I, too wondered about the idea of “capturing leads”, even wrote about it on AG. I would rather have 100 leads who I can have the opportunity to provide service and help answer their questions, then nothing to account for all my hard work. I had to change my mindset.

    Yes, initially, people are looking for homes, but I can tell you – I receive so many responses from people looking for additional information and assistance, without ever doing anything but a simple follow up and helping them narrow their search.

    It’s a service and service is what we do. Best to you!

  31. John Wake

    October 12, 2009 at 3:19 am

    Bob, I just started using it in the last couple of weeks so don’t know yet. I don’t really care if they opt out anyway because they are very weak leads to begin with. I’m just trying to get some of them to sign up to get new listings or to email or call us. If some become serious about buying a home in the future, they might remember us from the email updates. The leads aren’t worth investing much time on but it’s probably worth taking the time to turn on a drip campaign. That’s the idea anyway.

  32. John Wake

    October 12, 2009 at 3:36 am

    Bruce: Yeah, if you want leads, you pretty much gotta turn on registration, in my opinion. I’ve tried it both ways, although right now I have is set so they don’t have to register until they look at 20 homes. After I’m comfortable with my lead management systems I’ll probably change that to, say, 5 homes.

    BTW, Diverse Solutions let’s you add custom questions to the registration form. I would strongly recommend adding something like “‘I plan to buy in ___ months’ or ‘Just Looking'” to the registation form.

  33. Bob

    October 12, 2009 at 5:41 pm

    John, I was asking because most grow weary of drip and tend to just report it as spam as opposed to opting out.

    When I operated my own VOW, we stopped the drip because of the problem with getting labeled as spam. We switched to a closed loop double opt in and that soothed the spma cops, but it was still a low yield exercise.

    Now we wont do drip at all. That it the purpose of the IDX property alert emails.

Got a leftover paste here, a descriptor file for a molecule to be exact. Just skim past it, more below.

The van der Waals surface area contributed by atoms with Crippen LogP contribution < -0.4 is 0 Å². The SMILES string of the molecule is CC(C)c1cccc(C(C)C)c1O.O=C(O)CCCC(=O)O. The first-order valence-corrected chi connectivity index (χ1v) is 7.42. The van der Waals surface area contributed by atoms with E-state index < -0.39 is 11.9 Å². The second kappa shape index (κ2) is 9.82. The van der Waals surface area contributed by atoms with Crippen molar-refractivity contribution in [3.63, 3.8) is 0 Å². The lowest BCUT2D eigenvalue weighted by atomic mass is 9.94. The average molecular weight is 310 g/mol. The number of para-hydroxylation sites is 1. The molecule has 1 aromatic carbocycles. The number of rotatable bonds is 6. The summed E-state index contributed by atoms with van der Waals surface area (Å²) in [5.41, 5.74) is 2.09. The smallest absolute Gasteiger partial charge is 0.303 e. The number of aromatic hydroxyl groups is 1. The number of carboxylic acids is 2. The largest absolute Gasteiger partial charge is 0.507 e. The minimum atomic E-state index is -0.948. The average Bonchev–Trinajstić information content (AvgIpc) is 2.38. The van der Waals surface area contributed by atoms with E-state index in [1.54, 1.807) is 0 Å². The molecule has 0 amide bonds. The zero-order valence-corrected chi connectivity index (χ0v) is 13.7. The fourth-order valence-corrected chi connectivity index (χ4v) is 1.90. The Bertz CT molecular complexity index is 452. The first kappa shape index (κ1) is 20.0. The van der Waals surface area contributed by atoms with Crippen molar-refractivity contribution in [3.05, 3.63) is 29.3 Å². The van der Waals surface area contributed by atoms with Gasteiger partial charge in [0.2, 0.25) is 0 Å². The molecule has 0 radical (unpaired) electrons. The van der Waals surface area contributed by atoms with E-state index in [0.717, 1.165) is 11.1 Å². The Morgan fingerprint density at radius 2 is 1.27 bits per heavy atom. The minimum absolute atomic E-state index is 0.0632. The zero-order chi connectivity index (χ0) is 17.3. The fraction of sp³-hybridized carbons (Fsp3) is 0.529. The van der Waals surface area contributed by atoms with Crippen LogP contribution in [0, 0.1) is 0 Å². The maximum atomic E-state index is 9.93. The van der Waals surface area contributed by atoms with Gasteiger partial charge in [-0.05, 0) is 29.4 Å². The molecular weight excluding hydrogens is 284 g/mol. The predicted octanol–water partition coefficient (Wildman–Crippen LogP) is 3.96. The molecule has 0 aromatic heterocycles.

34. John Wake

    October 12, 2009 at 7:29 pm

    Bob, do you think I would have much of a problem with a total for 4 emails – the registration confirmation and 3 drips? How many emails did you have in the campaigns that caused you problems? (Although I would like to add them to a future monthly newsletter.)

  35. Bob

    October 12, 2009 at 9:17 pm

    Good questions John. It wasnt the number in the campaign, it was the number of emails going out total. If AOL, Hotmail, Yahoo, GoDaddy, etc only get a few “this is spam” reports or bounces, you have no problem. If you are dripping a large database though, the volume will get you at some point.

    We have done a good job of building large databases using VOWs and IDX. The 1st generation from 2002 to 2005, the database grew from zero to over 50k of opt in users, with an average of 8,800 property email alerts going out daily. Another agent shared the technology (hardware and software) with me, and his numbers were similar. When our volume got to the point that each ISP was seeing a few hundred a day, especially the bounces, getting blacklisted by the ISPs’ mail servers was a weekly occurrence, so we went to an opt in and stopped the drips that were not user requested per the ISP recommendations.

    Now what we use employs a filter that purges the database of any email addys that bounce. The only emails that are sent out are the property alerts on searches that the visitor has requested. In the last we year with this system we have had no blacklist issues.

  36. Atlanta Real Estate

    October 13, 2009 at 1:59 pm

    Great conversations everyone.

    I currently use a regional IDX called ListingWare which is very basic. Check it out in all it’s glory by clicking Search Atlanta Real Estate at the top right on my site. Pretty boring.

    Just this morning, I sat on a WebEx of Diverse Solutions which ended up being just Corey Kozlowski from DS and myself. So it was an hour of one on one, very good.

    The system looks impressive and very customizable. They have solved many of the issues that have plagued web developers for a long time and made them super easy to implement.

    Users of DS – what are your most and least favorite characteristics of the tool?

    Bob – I know what you mean. I only have a database of 2500 and whenever I send out something to all of them, it’s a bounce fest that goes on for days. A lot of them repeat bounce as you know while the server “continues to try,” thank you very little.